Pre Eclampsia / Pregnancy Induced Hypertension / Toxemia


Pre eclampsia (pronounced as "pre-ee-clamp see-ah"), which is also called toxemia, is when a pregnant woman develops high blood pressure and proteinuria during pregnancy.

Pre-eclampsia is derived from a Greek word 'eklampsis' meaning ‘sudden flashing’.

Pre Eclampsia

Affecting at least 5 percent of all pregnancies, it is a complex condition characterized by high blood pressure, swelling in the limbs or face, and protein in the urine. Pre-eclampsia can prevent the placenta from getting enough blood. If the placenta does not get enough blood, the baby gets less essential nutrients. This can cause low birth weight and other problems for the baby.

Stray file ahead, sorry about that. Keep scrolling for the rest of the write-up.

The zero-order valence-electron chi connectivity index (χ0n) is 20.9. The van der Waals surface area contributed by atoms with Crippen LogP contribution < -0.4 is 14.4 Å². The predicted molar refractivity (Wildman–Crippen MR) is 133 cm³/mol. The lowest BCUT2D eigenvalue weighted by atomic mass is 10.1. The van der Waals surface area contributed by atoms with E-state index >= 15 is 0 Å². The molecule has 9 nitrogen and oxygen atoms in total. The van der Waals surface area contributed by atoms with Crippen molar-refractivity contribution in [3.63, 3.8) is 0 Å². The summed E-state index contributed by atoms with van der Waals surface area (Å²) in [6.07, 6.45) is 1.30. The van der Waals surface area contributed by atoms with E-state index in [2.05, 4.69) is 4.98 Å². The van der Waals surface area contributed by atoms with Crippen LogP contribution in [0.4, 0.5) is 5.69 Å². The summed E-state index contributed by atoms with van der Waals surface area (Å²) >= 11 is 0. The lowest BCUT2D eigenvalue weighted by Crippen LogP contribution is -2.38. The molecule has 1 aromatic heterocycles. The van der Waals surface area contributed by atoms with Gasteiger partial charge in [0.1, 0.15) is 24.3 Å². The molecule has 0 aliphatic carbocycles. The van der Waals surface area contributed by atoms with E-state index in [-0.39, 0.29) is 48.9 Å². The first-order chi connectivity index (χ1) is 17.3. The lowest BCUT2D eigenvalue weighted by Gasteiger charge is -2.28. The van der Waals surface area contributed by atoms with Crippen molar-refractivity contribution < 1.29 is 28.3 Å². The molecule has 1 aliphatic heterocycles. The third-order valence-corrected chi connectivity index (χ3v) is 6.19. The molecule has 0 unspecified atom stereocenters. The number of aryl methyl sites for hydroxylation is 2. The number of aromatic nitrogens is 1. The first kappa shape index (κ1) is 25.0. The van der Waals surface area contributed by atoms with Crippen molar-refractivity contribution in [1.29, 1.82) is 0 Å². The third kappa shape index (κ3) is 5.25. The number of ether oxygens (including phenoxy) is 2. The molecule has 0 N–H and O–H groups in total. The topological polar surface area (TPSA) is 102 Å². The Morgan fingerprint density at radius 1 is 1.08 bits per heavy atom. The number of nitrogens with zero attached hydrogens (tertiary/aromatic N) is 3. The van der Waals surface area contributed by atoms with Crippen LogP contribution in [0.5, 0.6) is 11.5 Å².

Pre-eclampsia can be mild or severe, and progress slowly or rapidly. This condition mostly manifests after 37 weeks of pregnancy, but it can develop any time during the second half pregnancy i.e. after the 20th week. It can also show up during labor or after delivery.

The exact cause of pre-eclampsia is not known.


The high blood pressure can affect the brain, kidneys, liver, and lungs. If the woman develops seizures or coma, the condition is known as eclampsia.

Pre-eclampsia can be diagnosed with the help of blood pressure readings taken at regular intervals and urine test for proteins.

Delivery by caesarean section is the most preferred treatment for pre-eclampsia, if the fetus has grown enough to survive outside the womb.

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